But despite Chávez’s undeniable regional influence, there’s no reason to think that his absence leaves an unsustainable vacuum. This symbolic leadership position was forged by Chávez’s narcissism, and there’s no reason for it to necessarily exist now that he is gone. Hugo Chávez aspired to a position of international leadership, and when one wasn’t available  he rhetorically co-opted otherwise disparate left-leaning Latin American governments into a nominal “movement”. Certainly various leaders, Morales and Correa especially, both supported and politically gained from this co-option, their electoral successes weren’t dependent on it, primarily because the narrative of South America’s leftist resurgence has always been stronger than it’s actual significance. This perception gap is driven by politics — both supporters and detractors of this so-called resugence have an incentive to rhetorically paint it as either more revolutionary or more threatening than it actually is. South American politics are becoming more open and competitive, and the United States’ influence over the region is certainly diminishing. But contrary to the claims of leftists and their opponents, the successes of left-leaning leaders in Venezuela, Brazil, Ecuador, Bolivia, Paraguay and Argentina is more likely a cyclical trend than a long-term revolution. Chávez may have taken advantage of this swing, but despite his self-congratulating rhetoric he did not create or sustain it.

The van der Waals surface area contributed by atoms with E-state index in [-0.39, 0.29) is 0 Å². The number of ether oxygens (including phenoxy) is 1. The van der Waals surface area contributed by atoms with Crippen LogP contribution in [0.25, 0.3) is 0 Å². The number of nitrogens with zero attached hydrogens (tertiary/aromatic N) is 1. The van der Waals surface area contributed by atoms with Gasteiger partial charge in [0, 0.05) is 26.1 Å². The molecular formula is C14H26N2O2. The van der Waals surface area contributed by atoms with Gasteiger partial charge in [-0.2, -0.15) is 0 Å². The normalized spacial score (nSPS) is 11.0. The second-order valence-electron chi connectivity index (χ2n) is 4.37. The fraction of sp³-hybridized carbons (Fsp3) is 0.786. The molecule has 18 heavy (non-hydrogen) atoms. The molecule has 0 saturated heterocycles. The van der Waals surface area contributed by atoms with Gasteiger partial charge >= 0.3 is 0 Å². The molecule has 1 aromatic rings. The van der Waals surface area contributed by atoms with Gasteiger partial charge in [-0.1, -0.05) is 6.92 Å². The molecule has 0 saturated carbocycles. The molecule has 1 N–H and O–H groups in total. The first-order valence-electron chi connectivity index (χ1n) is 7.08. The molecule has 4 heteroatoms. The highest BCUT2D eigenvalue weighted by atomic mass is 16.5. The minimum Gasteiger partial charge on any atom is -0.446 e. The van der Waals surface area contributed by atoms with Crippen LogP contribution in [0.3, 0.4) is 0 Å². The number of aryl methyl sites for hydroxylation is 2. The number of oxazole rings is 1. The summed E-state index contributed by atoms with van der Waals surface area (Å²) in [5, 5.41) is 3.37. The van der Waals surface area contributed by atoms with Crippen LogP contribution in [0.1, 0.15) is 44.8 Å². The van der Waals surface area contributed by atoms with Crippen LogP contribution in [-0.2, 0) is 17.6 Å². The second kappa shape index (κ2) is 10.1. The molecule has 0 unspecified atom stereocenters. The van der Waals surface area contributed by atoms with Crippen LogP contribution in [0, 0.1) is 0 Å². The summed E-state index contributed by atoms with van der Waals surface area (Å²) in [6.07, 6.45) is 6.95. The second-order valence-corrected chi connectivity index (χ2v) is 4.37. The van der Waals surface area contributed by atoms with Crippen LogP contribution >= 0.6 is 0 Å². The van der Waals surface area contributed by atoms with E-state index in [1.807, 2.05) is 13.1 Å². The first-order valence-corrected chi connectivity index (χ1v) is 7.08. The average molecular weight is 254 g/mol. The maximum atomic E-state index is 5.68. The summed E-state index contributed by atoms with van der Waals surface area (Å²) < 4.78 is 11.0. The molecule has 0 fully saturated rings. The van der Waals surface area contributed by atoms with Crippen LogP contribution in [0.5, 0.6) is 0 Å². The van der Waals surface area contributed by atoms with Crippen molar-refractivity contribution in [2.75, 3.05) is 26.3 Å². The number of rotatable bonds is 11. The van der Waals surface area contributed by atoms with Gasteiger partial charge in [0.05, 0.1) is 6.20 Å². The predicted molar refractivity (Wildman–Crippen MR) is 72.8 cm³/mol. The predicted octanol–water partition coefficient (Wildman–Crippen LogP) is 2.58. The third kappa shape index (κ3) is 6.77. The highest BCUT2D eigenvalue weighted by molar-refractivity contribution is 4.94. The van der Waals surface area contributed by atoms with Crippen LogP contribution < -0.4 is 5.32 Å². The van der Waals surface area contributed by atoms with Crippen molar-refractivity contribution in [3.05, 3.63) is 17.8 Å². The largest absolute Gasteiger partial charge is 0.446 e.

But while South America’s recent leftist electoral successes doesn’t comprise any unified movement that will suffer terribly at Chávez’s absence, it’s also unlikely that his outsized figurehead position will be filled anytime soon. Chávez wasn’t able to position himself as one of the most influential leaders in Latin America simply because of Venezuela’s oil wealth. While the largess oil revenue made possibile certainly bolstered his influence, Chávez became the symbolic figure that he was because he wanted it, and had the personal charisma and combative style to back up this ambition. Even among successful populist politicians Chávez’s ability to draw — and polarize — international attention is rare. The global importance of Venezuela’s oil certainly gave Chávez a platform, and he would not have been as internationally visible if he was the leader of another country. But there is no reason to think that another left-leaning Latin American leader will soon have the capability or ambition to replicate the Chávez brand.